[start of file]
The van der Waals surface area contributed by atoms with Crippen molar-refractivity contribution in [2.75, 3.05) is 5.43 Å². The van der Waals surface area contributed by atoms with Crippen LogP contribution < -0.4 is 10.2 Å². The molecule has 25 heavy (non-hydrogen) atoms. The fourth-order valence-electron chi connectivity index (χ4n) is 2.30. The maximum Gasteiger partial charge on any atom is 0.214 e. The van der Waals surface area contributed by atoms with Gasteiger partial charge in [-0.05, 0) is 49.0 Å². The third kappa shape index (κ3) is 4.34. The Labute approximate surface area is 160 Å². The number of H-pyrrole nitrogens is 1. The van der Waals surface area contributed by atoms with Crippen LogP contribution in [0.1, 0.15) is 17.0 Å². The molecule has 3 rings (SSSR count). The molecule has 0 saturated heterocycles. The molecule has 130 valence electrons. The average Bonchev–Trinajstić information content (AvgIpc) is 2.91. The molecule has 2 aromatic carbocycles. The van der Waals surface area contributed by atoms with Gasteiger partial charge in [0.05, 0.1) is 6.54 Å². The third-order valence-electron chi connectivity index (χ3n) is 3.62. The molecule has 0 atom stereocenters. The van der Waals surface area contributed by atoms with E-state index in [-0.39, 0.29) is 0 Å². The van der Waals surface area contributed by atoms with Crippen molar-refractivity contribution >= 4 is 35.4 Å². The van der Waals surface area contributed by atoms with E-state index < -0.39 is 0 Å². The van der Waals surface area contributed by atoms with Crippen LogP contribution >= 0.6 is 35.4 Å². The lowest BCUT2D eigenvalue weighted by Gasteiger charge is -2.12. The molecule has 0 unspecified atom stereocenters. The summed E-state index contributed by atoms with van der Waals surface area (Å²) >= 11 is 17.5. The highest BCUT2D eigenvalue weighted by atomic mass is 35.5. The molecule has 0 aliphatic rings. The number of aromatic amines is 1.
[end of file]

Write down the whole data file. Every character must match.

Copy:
The van der Waals surface area contributed by atoms with Crippen molar-refractivity contribution in [2.75, 3.05) is 5.43 Å². The van der Waals surface area contributed by atoms with Crippen LogP contribution < -0.4 is 10.2 Å². The molecule has 25 heavy (non-hydrogen) atoms. The fourth-order valence-electron chi connectivity index (χ4n) is 2.30. The maximum Gasteiger partial charge on any atom is 0.214 e. The van der Waals surface area contributed by atoms with Gasteiger partial charge in [-0.05, 0) is 49.0 Å². The third kappa shape index (κ3) is 4.34. The Labute approximate surface area is 160 Å². The number of H-pyrrole nitrogens is 1. The van der Waals surface area contributed by atoms with Crippen LogP contribution in [0.1, 0.15) is 17.0 Å². The molecule has 3 rings (SSSR count). The molecule has 0 saturated heterocycles. The molecule has 130 valence electrons. The average Bonchev–Trinajstić information content (AvgIpc) is 2.91. The molecule has 2 aromatic carbocycles. The van der Waals surface area contributed by atoms with Gasteiger partial charge in [0.05, 0.1) is 6.54 Å². The third-order valence-electron chi connectivity index (χ3n) is 3.62. The molecule has 0 atom stereocenters. The van der Waals surface area contributed by atoms with E-state index in [-0.39, 0.29) is 0 Å². The van der Waals surface area contributed by atoms with Crippen molar-refractivity contribution >= 4 is 35.4 Å². The van der Waals surface area contributed by atoms with E-state index < -0.39 is 0 Å². The van der Waals surface area contributed by atoms with Crippen LogP contribution >= 0.6 is 35.4 Å². The lowest BCUT2D eigenvalue weighted by Gasteiger charge is -2.12. The molecule has 0 unspecified atom stereocenters. The summed E-state index contributed by atoms with van der Waals surface area (Å²) >= 11 is 17.5. The highest BCUT2D eigenvalue weighted by atomic mass is 35.5. The molecule has 0 aliphatic rings. The number of aromatic amines is 1.